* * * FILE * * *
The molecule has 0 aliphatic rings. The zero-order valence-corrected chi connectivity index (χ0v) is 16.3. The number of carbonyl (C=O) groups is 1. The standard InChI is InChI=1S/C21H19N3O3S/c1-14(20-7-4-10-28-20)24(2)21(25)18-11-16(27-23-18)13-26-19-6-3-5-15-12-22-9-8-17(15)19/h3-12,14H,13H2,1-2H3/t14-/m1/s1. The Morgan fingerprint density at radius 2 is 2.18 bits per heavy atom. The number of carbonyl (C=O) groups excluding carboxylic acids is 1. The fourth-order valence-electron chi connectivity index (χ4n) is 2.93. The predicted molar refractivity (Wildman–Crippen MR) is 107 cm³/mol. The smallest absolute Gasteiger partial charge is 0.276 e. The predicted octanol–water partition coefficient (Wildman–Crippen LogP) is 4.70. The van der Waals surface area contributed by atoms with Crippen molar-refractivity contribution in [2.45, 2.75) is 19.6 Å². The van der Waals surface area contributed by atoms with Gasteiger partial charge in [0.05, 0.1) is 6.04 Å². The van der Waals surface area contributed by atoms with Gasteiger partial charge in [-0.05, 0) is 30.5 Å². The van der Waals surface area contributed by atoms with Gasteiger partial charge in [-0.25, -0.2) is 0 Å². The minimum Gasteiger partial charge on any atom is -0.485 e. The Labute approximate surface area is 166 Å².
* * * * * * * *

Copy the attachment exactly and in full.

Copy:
The molecule has 0 aliphatic rings. The zero-order valence-corrected chi connectivity index (χ0v) is 16.3. The number of carbonyl (C=O) groups is 1. The standard InChI is InChI=1S/C21H19N3O3S/c1-14(20-7-4-10-28-20)24(2)21(25)18-11-16(27-23-18)13-26-19-6-3-5-15-12-22-9-8-17(15)19/h3-12,14H,13H2,1-2H3/t14-/m1/s1. The Morgan fingerprint density at radius 2 is 2.18 bits per heavy atom. The number of carbonyl (C=O) groups excluding carboxylic acids is 1. The fourth-order valence-electron chi connectivity index (χ4n) is 2.93. The predicted molar refractivity (Wildman–Crippen MR) is 107 cm³/mol. The smallest absolute Gasteiger partial charge is 0.276 e. The predicted octanol–water partition coefficient (Wildman–Crippen LogP) is 4.70. The van der Waals surface area contributed by atoms with Crippen molar-refractivity contribution in [2.45, 2.75) is 19.6 Å². The van der Waals surface area contributed by atoms with Gasteiger partial charge in [0.05, 0.1) is 6.04 Å². The van der Waals surface area contributed by atoms with Gasteiger partial charge in [-0.05, 0) is 30.5 Å². The van der Waals surface area contributed by atoms with Gasteiger partial charge in [-0.25, -0.2) is 0 Å². The minimum Gasteiger partial charge on any atom is -0.485 e. The Labute approximate surface area is 166 Å².